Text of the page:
David Cameron admits to “total fear and trepidation” ahead of PMQs

In a new Michael Cockerell documentary Inside the Commons, the Prime Minister confesses that the weekly session with MPs is not something he looks forward to. And he's not the only one...

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David Cameron has admitted that he always feels fear and trepidation ahead of his weekly appearance before MPs at Prime Minister’s Questions in the House of Commons.

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“I’ve been doing it as Prime Minister for four-and-a-half years, but I was leader of the opposition for more than four years before that, and there isn’t a Wednesday that you don’t feel total fear and trepidation about what is about to happen…” says the PM in a forthcoming BBC documentary about the workings of Parliament.

Adds Mr Cameron: “About five minutes beforehand you think, ‘Oh, have I got to do this again?'”

The regular showpiece – better known as PMQs – is also not exactly welcomed by Ed Miliband, the Labour leader whose job it is to fire questions at his opposite number.

He says in the BBC2 documentary Inside the Commons by veteran political programme maker Michael Cockerell: “Once you’re in it, you forget about the nerves and it’s try and do the best job you can.

“It’s the anticipation I find is worse than the reality. I’ve met no leader of the opposition or Prime Minister that ever says they look forward to PMQs. When I took over this job David Cameron said you’re not going to find yourself looking forward to it. William Hague has said the same to me. Tony Blair has said the same to me.”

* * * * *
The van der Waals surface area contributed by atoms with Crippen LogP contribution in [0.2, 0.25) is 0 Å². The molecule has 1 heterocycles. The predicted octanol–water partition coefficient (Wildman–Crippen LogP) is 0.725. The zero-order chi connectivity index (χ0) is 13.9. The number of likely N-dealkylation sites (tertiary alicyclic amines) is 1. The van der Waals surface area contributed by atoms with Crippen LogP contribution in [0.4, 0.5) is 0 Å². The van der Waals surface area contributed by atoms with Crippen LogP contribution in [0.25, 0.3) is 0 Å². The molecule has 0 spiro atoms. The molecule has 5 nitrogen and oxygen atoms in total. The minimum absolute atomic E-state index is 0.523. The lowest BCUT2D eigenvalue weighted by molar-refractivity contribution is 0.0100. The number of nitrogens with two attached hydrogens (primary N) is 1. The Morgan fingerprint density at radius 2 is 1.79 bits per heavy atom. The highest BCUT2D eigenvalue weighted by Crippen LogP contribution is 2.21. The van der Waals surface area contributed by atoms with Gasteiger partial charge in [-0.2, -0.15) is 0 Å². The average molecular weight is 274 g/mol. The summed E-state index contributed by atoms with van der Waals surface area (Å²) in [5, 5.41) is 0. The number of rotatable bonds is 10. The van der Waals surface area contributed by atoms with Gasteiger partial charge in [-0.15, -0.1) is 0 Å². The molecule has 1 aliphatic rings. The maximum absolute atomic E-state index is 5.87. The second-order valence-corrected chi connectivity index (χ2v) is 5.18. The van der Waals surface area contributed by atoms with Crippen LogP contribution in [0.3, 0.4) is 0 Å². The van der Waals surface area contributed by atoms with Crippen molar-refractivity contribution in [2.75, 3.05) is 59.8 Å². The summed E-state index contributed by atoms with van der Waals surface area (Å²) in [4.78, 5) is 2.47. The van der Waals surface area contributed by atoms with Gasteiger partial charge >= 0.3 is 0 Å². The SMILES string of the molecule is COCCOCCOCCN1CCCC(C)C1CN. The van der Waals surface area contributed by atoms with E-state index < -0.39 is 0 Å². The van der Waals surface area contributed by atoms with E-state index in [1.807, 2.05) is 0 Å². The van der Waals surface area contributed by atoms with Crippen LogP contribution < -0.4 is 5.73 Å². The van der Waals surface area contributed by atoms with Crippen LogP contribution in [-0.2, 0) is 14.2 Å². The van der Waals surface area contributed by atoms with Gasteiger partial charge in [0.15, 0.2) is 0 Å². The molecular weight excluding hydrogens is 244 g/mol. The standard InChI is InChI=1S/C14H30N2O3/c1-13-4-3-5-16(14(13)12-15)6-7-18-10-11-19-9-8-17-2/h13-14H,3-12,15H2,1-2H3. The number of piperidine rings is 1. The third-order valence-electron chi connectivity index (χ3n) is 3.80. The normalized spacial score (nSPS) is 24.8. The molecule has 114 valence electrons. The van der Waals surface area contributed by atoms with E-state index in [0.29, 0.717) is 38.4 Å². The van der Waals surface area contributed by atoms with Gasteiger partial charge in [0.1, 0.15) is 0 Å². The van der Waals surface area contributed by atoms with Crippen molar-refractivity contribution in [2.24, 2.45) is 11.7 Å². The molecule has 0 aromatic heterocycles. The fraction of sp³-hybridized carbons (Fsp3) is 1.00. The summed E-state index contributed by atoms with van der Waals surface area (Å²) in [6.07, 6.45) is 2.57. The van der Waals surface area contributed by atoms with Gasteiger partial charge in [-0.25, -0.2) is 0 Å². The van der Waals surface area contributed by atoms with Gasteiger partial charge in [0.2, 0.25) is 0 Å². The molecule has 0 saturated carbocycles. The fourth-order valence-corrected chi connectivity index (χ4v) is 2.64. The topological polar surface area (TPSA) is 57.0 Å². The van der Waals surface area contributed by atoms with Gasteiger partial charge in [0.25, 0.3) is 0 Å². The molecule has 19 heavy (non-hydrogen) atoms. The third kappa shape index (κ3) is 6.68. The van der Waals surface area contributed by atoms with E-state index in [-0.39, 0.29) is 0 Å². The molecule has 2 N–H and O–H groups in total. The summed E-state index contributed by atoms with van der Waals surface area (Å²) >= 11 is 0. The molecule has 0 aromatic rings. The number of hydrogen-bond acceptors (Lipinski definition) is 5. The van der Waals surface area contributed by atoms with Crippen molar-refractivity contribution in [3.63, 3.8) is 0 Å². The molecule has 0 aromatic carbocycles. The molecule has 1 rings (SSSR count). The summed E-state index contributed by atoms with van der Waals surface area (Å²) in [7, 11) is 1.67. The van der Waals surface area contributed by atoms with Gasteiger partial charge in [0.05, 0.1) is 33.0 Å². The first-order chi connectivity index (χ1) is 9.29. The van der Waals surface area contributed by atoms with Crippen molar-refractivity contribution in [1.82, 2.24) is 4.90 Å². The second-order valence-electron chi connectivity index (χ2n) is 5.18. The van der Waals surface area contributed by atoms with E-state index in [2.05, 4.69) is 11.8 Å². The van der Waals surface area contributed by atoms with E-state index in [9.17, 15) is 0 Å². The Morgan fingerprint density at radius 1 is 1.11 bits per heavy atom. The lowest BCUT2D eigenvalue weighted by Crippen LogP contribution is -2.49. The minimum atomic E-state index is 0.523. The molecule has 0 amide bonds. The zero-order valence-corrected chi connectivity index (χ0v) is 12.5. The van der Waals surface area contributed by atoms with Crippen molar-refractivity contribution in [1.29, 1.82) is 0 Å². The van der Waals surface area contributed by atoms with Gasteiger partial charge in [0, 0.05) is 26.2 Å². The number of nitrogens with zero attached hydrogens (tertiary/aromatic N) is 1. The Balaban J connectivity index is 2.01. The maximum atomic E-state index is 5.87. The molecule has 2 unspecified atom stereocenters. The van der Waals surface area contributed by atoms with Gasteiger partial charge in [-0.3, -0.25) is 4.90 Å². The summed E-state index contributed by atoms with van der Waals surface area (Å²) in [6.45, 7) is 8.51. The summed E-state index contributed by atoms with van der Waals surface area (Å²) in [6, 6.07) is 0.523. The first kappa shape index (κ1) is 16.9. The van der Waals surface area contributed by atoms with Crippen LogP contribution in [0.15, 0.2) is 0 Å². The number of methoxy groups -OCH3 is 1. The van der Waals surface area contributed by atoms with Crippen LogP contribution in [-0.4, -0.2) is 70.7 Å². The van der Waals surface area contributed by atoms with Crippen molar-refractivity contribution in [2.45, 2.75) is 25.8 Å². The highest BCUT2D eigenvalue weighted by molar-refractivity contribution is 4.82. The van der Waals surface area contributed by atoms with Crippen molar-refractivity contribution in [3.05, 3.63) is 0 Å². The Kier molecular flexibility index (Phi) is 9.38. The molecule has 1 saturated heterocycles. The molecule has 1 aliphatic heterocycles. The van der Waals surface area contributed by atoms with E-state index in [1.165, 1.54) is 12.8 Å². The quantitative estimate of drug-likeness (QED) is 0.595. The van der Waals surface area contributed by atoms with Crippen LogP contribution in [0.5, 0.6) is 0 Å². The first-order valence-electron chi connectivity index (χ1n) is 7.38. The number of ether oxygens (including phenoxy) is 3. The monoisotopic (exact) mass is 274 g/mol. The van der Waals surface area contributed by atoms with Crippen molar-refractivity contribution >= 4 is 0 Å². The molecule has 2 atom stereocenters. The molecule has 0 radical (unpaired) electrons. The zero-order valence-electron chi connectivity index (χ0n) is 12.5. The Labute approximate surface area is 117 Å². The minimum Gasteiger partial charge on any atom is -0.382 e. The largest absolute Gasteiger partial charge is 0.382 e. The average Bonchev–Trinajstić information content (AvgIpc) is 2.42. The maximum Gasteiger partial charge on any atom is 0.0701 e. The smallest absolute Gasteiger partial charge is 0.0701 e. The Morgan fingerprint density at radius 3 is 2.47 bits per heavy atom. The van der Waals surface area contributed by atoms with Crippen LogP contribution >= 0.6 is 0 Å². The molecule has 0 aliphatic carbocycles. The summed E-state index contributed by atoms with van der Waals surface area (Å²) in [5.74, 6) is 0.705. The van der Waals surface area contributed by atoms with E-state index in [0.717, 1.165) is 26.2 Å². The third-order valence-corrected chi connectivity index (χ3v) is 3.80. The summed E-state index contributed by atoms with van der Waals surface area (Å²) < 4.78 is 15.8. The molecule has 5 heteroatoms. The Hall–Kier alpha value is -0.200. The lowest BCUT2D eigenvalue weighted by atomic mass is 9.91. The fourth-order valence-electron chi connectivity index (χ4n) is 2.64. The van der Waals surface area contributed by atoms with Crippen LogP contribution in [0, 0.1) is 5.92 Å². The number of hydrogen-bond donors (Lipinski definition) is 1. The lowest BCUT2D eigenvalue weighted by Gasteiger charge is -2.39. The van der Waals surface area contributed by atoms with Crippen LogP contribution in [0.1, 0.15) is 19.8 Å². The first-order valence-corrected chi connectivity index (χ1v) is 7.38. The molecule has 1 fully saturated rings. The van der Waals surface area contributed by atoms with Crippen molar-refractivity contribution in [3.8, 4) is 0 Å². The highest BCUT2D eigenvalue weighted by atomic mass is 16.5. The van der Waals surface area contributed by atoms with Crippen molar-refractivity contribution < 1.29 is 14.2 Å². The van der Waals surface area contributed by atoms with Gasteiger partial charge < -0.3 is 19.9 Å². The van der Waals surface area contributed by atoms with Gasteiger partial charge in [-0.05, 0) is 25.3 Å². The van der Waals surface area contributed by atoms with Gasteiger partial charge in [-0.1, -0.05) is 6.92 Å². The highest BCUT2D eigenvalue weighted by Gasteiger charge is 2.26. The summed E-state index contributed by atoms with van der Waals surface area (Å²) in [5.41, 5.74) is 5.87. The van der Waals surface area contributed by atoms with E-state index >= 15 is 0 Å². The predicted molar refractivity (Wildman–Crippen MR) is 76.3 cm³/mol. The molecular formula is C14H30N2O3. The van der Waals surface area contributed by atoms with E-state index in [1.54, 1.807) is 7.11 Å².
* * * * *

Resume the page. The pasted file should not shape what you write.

Of working in the Commons, Miliband later says: “It’s quite an intimidating place. It feels like a club. I remember I was in my first Parliamentary Labour Party meeting with my brother, and I saw him across the crowded room, and I thought…who would’ve thought it.”

The first part of the four-part documentary also hears from former Home Secretary David Blunkett. The politician, who is blind, says that the crowded voting lobbies which MPs are forced to use are like “the Black Hole of Calcutta”, and calls for MPs to be given a smartcard with which to vote.

Cameron notes that the Parliamentary building “looks half like a museum, half like a church and half like a school”.

Cockerell (below) was given permission to film on the floor of the House, at eye level for the documentary. This means that for the first time, you get to see Cameron face-on at Prime Minister’s Questions, with two or three hundred MPs behind him, baying and cheering.

Former Liberal Democrat leader Charles Kennedy (below) also appears in the first programme, berating his fellow MPs for planting obsequious questions at PMQs.

“I cannot understand why anybody would want to be elected to Parliament…and then be handed a couple of sentences by somebody else and to see this read out,” says Kennedy.

In addition, the programme deals with the difficulties faced by the building which is need of a refurbishment. Its antiquated traditions could also do with an overhaul, according to many who work there.

These include the frock coat uniforms and wigs used by Parliamentary officials and the fact that the MPs cloakroom still contains a pink ribbon attached to each peg which Members of Parliament are meant to use to hang their swords on in a tradition which is now many centuries out of date.

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The first part of Inside the Commons airs on BBC2 on Tuesday February 3 at 9pm